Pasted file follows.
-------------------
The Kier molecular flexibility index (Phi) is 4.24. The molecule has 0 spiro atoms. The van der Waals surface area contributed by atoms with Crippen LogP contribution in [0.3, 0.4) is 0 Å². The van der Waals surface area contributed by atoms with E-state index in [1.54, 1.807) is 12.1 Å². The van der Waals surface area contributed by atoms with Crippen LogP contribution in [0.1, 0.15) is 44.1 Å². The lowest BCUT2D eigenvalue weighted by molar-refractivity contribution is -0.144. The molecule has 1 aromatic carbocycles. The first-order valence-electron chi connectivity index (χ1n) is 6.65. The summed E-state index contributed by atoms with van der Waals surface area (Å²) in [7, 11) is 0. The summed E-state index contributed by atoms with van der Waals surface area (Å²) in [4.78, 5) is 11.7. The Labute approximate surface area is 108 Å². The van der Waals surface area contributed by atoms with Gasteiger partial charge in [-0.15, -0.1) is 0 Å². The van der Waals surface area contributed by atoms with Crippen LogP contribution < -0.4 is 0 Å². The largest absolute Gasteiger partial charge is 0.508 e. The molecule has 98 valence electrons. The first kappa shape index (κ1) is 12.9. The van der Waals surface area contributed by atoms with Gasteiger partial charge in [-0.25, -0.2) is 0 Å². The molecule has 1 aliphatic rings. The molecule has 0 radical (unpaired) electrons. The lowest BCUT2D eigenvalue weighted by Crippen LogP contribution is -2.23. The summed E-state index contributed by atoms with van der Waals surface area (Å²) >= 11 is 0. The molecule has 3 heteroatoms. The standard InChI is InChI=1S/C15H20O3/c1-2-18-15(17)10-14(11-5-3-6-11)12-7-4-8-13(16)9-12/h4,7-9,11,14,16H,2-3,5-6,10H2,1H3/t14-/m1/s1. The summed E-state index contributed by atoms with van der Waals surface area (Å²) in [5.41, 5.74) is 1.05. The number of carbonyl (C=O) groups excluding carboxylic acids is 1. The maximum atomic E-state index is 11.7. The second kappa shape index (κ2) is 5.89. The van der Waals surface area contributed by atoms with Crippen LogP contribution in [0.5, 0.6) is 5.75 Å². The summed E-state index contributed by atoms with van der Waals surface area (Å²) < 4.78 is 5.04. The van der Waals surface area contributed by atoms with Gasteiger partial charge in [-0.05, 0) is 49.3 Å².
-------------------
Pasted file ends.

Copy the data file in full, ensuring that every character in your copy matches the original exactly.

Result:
The Kier molecular flexibility index (Phi) is 4.24. The molecule has 0 spiro atoms. The van der Waals surface area contributed by atoms with Crippen LogP contribution in [0.3, 0.4) is 0 Å². The van der Waals surface area contributed by atoms with E-state index in [1.54, 1.807) is 12.1 Å². The van der Waals surface area contributed by atoms with Crippen LogP contribution in [0.1, 0.15) is 44.1 Å². The lowest BCUT2D eigenvalue weighted by molar-refractivity contribution is -0.144. The molecule has 1 aromatic carbocycles. The first-order valence-electron chi connectivity index (χ1n) is 6.65. The summed E-state index contributed by atoms with van der Waals surface area (Å²) in [7, 11) is 0. The summed E-state index contributed by atoms with van der Waals surface area (Å²) in [4.78, 5) is 11.7. The Labute approximate surface area is 108 Å². The van der Waals surface area contributed by atoms with Gasteiger partial charge in [-0.15, -0.1) is 0 Å². The van der Waals surface area contributed by atoms with Crippen LogP contribution < -0.4 is 0 Å². The largest absolute Gasteiger partial charge is 0.508 e. The molecule has 98 valence electrons. The first kappa shape index (κ1) is 12.9. The van der Waals surface area contributed by atoms with Gasteiger partial charge in [-0.25, -0.2) is 0 Å². The molecule has 1 aliphatic rings. The molecule has 0 radical (unpaired) electrons. The lowest BCUT2D eigenvalue weighted by Crippen LogP contribution is -2.23. The summed E-state index contributed by atoms with van der Waals surface area (Å²) >= 11 is 0. The molecule has 3 heteroatoms. The standard InChI is InChI=1S/C15H20O3/c1-2-18-15(17)10-14(11-5-3-6-11)12-7-4-8-13(16)9-12/h4,7-9,11,14,16H,2-3,5-6,10H2,1H3/t14-/m1/s1. The summed E-state index contributed by atoms with van der Waals surface area (Å²) in [5.41, 5.74) is 1.05. The number of carbonyl (C=O) groups excluding carboxylic acids is 1. The maximum atomic E-state index is 11.7. The second kappa shape index (κ2) is 5.89. The van der Waals surface area contributed by atoms with Crippen LogP contribution in [0.5, 0.6) is 5.75 Å². The summed E-state index contributed by atoms with van der Waals surface area (Å²) < 4.78 is 5.04. The van der Waals surface area contributed by atoms with Gasteiger partial charge in [-0.05, 0) is 49.3 Å².